Furthermore, on Thursday, I continued working on a new project for my PC administrative assistant here in St. Kitts.  Her church is celebrating an anniversary (so sorry, I don't remember which!) this November, and she wants a highlight video to be compiled and prepared especially for this occasion.  A simple enough task, you say?  Excepting, of course, that the source material that she acquired for the video is actually film on VHS tapes – requiring a conversion that is certainly possible but for which I do not have the necessary tools.  So I left it to her: get me digitized copies of the source material, and I'll do whatever I can do.  She got back to me last weekend with the DVDs, which I inserted into my MacBook on Thursday to find, to my dismay, that the video had been converted as video viewable by a DVD player.  This meant that I had to spend about 4 hours ripping three 2-hour videos from the DVDs to my hard drive, into a .m4v format.  When I tried importing these into iMovie, I discovered, to my even greater dismay, that the encoding was slightly off, and I first needed to convert these DVD rips to MPEG-4, which would be readable by iMovie.  This conversion, frame by frame, took my computer over 7 hours straight, finishing off my day.  The good news in the end was that I was able to import the final converted ripped videos into iMovie (which took another 30 minutes) and managed to get some housework done, too!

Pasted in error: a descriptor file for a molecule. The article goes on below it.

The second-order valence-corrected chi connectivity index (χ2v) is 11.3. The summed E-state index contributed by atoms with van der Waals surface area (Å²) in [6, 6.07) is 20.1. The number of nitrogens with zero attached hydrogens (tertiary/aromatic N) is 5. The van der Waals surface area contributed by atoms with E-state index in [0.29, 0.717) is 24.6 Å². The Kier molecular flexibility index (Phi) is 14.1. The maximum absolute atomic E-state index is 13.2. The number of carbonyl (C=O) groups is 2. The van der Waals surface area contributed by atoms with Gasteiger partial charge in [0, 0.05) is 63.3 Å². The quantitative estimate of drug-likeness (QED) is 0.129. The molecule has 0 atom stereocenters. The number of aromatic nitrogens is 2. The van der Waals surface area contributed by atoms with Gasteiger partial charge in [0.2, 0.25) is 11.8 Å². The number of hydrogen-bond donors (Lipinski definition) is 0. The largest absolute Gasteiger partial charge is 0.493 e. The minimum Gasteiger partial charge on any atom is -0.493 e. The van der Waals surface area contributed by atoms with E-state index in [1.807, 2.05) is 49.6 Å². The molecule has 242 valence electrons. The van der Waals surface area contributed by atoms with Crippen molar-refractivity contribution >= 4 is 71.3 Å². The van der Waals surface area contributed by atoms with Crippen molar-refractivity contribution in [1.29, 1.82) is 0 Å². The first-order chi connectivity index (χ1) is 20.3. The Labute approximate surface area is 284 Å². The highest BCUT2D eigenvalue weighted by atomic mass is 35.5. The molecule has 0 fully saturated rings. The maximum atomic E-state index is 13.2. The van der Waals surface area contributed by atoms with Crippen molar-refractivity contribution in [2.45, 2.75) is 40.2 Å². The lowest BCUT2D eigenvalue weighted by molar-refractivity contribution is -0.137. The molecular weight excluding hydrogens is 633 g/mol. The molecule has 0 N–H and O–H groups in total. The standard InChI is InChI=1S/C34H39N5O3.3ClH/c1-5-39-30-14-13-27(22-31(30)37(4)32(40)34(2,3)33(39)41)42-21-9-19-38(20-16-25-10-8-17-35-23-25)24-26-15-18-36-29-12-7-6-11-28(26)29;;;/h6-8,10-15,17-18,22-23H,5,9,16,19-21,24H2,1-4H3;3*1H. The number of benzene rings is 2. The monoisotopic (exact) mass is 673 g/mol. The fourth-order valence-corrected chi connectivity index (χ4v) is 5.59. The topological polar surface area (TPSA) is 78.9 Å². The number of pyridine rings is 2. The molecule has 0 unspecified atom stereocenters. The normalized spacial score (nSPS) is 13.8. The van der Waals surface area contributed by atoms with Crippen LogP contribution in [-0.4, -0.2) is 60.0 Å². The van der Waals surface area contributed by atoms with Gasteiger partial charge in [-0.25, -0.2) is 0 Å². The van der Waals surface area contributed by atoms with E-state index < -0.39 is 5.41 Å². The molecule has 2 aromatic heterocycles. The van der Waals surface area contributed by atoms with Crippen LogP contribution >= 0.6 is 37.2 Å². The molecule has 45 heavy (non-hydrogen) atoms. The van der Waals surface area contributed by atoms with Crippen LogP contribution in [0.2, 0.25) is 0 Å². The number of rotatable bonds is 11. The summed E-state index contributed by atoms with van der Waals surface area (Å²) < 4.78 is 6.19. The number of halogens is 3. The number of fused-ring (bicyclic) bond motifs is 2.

Whew; told you it was a busy week.  So, what do you think of my new favicon?  (That little square to the left of the URL in your browser.)  Cool, eh?  At least until Ting soda bottlers find it and tell me to take it down...